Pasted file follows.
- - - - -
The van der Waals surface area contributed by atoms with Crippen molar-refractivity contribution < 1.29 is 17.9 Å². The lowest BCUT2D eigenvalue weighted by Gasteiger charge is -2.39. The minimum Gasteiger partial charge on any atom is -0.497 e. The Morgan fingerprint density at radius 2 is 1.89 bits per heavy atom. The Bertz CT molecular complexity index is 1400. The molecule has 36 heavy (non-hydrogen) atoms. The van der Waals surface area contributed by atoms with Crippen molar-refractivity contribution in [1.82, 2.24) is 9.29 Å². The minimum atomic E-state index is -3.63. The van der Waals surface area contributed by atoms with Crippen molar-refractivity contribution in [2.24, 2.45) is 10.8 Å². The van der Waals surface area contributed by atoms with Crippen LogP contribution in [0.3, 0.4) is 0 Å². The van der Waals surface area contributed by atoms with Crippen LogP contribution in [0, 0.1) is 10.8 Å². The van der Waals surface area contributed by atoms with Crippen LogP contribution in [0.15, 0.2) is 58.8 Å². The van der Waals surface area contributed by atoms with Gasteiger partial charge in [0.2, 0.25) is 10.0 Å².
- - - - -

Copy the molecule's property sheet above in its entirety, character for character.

The van der Waals surface area contributed by atoms with Crippen molar-refractivity contribution < 1.29 is 17.9 Å². The lowest BCUT2D eigenvalue weighted by Gasteiger charge is -2.39. The minimum Gasteiger partial charge on any atom is -0.497 e. The Morgan fingerprint density at radius 2 is 1.89 bits per heavy atom. The Bertz CT molecular complexity index is 1400. The molecule has 36 heavy (non-hydrogen) atoms. The van der Waals surface area contributed by atoms with Crippen molar-refractivity contribution in [1.82, 2.24) is 9.29 Å². The minimum atomic E-state index is -3.63. The van der Waals surface area contributed by atoms with Crippen molar-refractivity contribution in [2.24, 2.45) is 10.8 Å². The van der Waals surface area contributed by atoms with Crippen LogP contribution in [0.3, 0.4) is 0 Å². The van der Waals surface area contributed by atoms with Crippen LogP contribution in [0, 0.1) is 10.8 Å². The van der Waals surface area contributed by atoms with Crippen LogP contribution in [0.15, 0.2) is 58.8 Å². The van der Waals surface area contributed by atoms with Gasteiger partial charge in [0.2, 0.25) is 10.0 Å².